As indicated above, it may be desirable to produce plant lines which are homozygous for a particular gene. In some species this is accomplished rather easily by the use of anther culture or isolated microspore culture. This is especially true for the oil seed crop Brassica napus (Keller and Armstrong, Z. flanzenzucht 80:100-108, 1978). By using these techniques, it is possible to produce a haploid line that carries the inserted gene and then to double the chromosome number either spontaneously or by the use of colchicine. This gives rise to a plant that is homozygous for the inserted gene, which can be easily assayed for if the inserted gene carries with it a suitable selection marker gene for detection of plants carrying that gene. Alternatively, plants may be self-fertilized, leading to the production of a mixture of seed that consists of, in the simplest case, three types, homozygous (25%), heterozygous (50%) and null (25%) for the inserted gene. Although it is relatively easy to score null plants from those that contain the gene, it is possible in practice to score the homozygous from heterozygous plants by southern blot analysis in which careful attention is paid to the loading of exactly equivalent amounts of DNA from the mixed population, and scoring heterozygotes by the intensity of the signal from a probe specific for the inserted gene. It is advisable to verify the results of the southern blot analysis by allowing each independent transformant to self-fertilize, since additional evidence for homozygosity can be obtained by the simple fact that if the plant was homozygous for the inserted gene, all of the subsequent plants from the selfed seed will contain the gene, while if the plant was heterozygous for the gene, the generation grown from the selfed seed will contain null plants. Therefore, with simple selfing one can easily select homozygous plant lines that can also be confirmed by southern blot analysis.
Creation of homozygous parental lines makes possible the production of hybrid plants and seeds which will contain a modified protein component. Transgenic homozygous parental lines are maintained with each parent containing either the first or second recombinant DNA sequence operably linked to a promoter. Also incorporated in this scheme are the advantages of growing a hybrid crop, including the combining of more valuable traits and hybrid vigor.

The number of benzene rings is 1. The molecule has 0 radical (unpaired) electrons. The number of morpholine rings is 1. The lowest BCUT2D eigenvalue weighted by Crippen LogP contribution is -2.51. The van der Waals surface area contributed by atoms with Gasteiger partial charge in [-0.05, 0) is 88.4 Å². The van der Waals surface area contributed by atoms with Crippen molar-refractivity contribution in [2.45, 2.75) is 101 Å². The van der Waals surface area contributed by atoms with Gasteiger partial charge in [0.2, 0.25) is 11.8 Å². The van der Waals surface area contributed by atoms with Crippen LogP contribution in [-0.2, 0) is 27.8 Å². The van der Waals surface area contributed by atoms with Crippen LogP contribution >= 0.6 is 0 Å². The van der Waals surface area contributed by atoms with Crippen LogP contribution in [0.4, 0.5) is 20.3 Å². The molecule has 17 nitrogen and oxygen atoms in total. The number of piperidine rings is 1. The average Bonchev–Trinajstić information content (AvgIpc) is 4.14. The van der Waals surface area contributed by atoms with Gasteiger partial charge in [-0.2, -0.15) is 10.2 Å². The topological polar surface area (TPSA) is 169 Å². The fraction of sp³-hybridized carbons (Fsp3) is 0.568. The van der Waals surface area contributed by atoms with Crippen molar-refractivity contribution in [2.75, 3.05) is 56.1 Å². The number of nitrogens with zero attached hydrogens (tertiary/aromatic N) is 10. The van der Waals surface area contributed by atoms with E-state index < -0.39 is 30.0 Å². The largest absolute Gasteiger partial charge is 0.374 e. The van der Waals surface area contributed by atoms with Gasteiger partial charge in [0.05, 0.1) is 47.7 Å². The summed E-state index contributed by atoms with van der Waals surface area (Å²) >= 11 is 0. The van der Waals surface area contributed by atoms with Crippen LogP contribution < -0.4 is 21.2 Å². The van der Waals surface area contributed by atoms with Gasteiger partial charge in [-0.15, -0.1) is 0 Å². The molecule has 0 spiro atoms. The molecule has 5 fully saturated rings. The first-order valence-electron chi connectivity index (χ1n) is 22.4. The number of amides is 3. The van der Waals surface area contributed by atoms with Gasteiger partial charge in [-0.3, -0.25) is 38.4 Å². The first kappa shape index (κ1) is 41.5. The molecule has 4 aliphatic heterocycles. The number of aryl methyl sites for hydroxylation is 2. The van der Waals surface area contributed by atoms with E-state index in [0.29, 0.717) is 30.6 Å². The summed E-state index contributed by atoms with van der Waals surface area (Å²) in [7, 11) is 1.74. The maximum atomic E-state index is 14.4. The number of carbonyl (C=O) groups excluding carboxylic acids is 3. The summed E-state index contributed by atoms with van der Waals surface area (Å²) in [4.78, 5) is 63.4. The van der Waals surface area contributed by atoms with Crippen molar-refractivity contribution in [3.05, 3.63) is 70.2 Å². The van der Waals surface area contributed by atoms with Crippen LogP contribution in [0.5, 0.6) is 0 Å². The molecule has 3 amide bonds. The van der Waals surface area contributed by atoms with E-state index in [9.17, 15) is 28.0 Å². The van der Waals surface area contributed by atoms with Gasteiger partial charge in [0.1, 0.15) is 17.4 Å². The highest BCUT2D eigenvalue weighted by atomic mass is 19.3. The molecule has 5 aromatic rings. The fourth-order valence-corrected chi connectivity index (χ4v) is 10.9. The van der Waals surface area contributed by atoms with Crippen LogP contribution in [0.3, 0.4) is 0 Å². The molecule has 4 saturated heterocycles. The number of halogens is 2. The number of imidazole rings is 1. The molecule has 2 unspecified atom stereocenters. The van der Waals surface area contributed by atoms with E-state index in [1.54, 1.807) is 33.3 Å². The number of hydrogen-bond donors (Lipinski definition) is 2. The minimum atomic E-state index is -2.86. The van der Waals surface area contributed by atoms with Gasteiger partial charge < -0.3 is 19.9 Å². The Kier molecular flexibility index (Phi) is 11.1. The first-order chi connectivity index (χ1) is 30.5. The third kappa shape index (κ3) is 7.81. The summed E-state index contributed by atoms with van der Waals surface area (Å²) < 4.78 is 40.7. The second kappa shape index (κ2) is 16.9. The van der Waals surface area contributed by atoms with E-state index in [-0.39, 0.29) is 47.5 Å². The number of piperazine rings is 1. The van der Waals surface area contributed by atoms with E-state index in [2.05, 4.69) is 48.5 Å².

The following examples serve to better illustrate the invention described herein and are not intended to limit the invention in any way. All references cited herein are hereby expressly incorporated to this document in their entirety by reference.
Cells, Viruses, and Insects. The Spodoptera frugiperda Smith Sf9 cell line (Vaughn, J. L., et al., 1977. The establishment of two cell lines from the insect Spodoptera frugiperda (Lepidoptera; Noctuidae). In Vitro 13, 213-217) was maintained in TNM-FH medium (JRH Biosciences, Lenexa, KS) supplemented with 3% fetal bovine serum (Intergen, Purchase, NY), antibiotics (1 U/ml penicillin, 1 μg/ml streptomycin; Sigma, St. Louis, Mo.), and 0.1% Pluronic F-68 (JRH Biosciences). Trichoplusia ni Hübner BTI-TN-5B1-4 (“High Five”; Wickham, T. J., et al., 1992.Screening of insect cell lines for the production of recombinant proteins and infectious virus in the baculovirus expression system. Biotechnol. Prog. 8, 391-396) cells were maintained in Ex-Cell 405 medium (JRH Biosciences) supplemented with antibiotics.